Stimulating research in the most neglected diseases
28 March 2002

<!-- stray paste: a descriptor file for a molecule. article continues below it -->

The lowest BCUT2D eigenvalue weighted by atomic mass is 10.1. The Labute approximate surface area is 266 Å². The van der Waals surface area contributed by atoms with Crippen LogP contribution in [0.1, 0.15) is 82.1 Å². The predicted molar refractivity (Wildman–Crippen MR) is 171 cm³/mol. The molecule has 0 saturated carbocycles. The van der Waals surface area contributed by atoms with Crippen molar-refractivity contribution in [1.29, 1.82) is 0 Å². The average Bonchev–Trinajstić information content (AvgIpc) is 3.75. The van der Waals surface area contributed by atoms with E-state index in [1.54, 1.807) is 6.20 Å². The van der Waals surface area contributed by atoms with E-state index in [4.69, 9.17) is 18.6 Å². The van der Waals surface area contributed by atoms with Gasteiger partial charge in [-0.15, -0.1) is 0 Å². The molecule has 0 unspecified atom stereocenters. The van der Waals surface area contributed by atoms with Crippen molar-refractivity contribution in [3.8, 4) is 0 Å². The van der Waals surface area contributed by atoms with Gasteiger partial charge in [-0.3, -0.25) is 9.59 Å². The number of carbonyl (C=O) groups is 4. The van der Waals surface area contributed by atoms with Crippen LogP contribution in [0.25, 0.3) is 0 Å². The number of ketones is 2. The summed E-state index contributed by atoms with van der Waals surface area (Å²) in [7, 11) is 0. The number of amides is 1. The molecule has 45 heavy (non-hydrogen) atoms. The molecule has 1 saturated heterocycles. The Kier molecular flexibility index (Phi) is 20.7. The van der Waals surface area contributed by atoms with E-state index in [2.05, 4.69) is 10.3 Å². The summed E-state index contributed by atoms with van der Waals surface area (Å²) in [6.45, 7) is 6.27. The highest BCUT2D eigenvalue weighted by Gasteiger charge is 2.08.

There is a "chronic lack of effective, affordable, easy-to-use medications for neglected diseases", asserted Els Torreele (Free University of Brussels, Belgium) last week. Torreele's audience, however, were already aware of this stark fact, since they were attending the "crisis of neglected diseases" conference on March 14 in New York, USA, organised by Médecins Sans Frontières (MSF). This non-governmental organisation (NGO) is currently running a campaign on access to essential medicines--of which the problem of neglected diseases is a fundamental part. Recent international partnership initiatives have focused on stimulating interest in the development and provision of drugs for malaria, tuberculosis, and HIV/AIDS--"neglected diseases". However, there are also the "most neglected diseases"--such as sleeping sickness, Chagas disease, and leishmaniasis--for which there is virtually no global drug market. Drugs for Neglected Diseases (DND) is an MSF project that started in 1999 and has brought together an international group of scientists such as Torreele, co-chair for the group, health researchers, and members of the pharmaceutical and regulatory industries. The DND project aim has been to push forward innovative strategies to tackle neglected diseases. At the conference, the DND discussed the development of a new entity--the Drugs for Neglected Diseases Initiative (DNDi), which "would systematically harness funding, new science and technology, and public-private cooperation to develop drugs for those in need". According to Torreele, "in the past 25 years, 1393 new chemical entities came on the market. Only 1% [13 drugs] were for tropical infectious diseases". Most of those 13 were developed for veterinary or military purposes, leaving just three that were the result of genuine effort to create drugs for neglected diseases. This pharmaceutical market failure is also a public policy failure, said Torreele. Public policy has stimulated drug development in industrialised countries, where medicines generate profit. Central to the DNDi is the notion that drugs for neglected diseases are public goods. The initiative would therefore work to secure long-term funding from the public sector. The public sector has historically funded health research and is still largely responsible for what is arguably the most important part of drug development--identifying useful compounds. "There are new things happening", said Ariel Pablos-Mendez, associate director of the health equity programme at the Rockefeller Foundation. In recent decades, the academic culture has praised fundamental rather than applied research, he noted. "This of course has begun to change . . . pipelines previously dry are beginning to flow, though it takes years and lots of effort to deliver and to do it equitably", said Pablos-Mendez. Incentive mechanisms such as tax credits or advance-purchase arrangements can be used to motivate drug development. But these efforts rely on charging market prices, which companies cannot do in the developing world. Public private partnerships (PPPs) are an another, currently popular, "enabling environment" for neglected disease research and development. But at present "most neglected diseases are also neglected by PPPs", said Giorgio Roscigno (Global Alliance for TB Drug Development). PPPs must shift from "sticking plaster solutions", such as donating drugs, and focus on "discovery, new diagnostics, and affordable pricing", Roscigno said. The vast majority of research and development occurs in developed countries, but emerging economies such as Thailand and India have the ability to do research from early development through production. Although infrastructure can be fragmented in these countries, Ayoade Oduola (Special Programme for Research and Training in Tropical Diseases, WHO, Geneva, Switzerland) said we should "convince, cajole, and if necessary con" drug companies into using the existing resources in the developing world. Intellectual property rights and regulatory standards are potential sticking points in developing nations. Reframing these issues and advocating drug-specific and disease-specific solutions may be among the most valuable of the DNDi's efforts. To expect the private sector to step in and fill these research and development gaps is a "pipe dream", noted James Orbinski of MSF and co-chair of the DND project. "We shouldn't overlook public health responsibility to advocate for treatment drugs", he said. MSF, an organisation new to drug development, gave the DNDi US$1 million for immediate-need drugs in malaria, sleeping sickness, and leishmaniasis. DNDi will partner with organisations in Brazil, India, Thailand, and Malaysia, and with WHO's Tropical Diseases Research programme. Future funding will come from governments and international and private organisations. The breaking down of old barriers is becoming a hallmark of new initiatives to make drugs available where they are needed rather than where they are affordable. Previously "NGOs were depicted as demagogues, industry was vilified, and governments were not doing much", noted Michel de Rosen of the biotech company, ViroPharma. "This event would have been impossible a few years ago." Stimulating drug development clearly requires public-spirited partnerships. But how to maintain the momentum and awareness in countries where the pains of such illnesses are not routinely felt is less clear.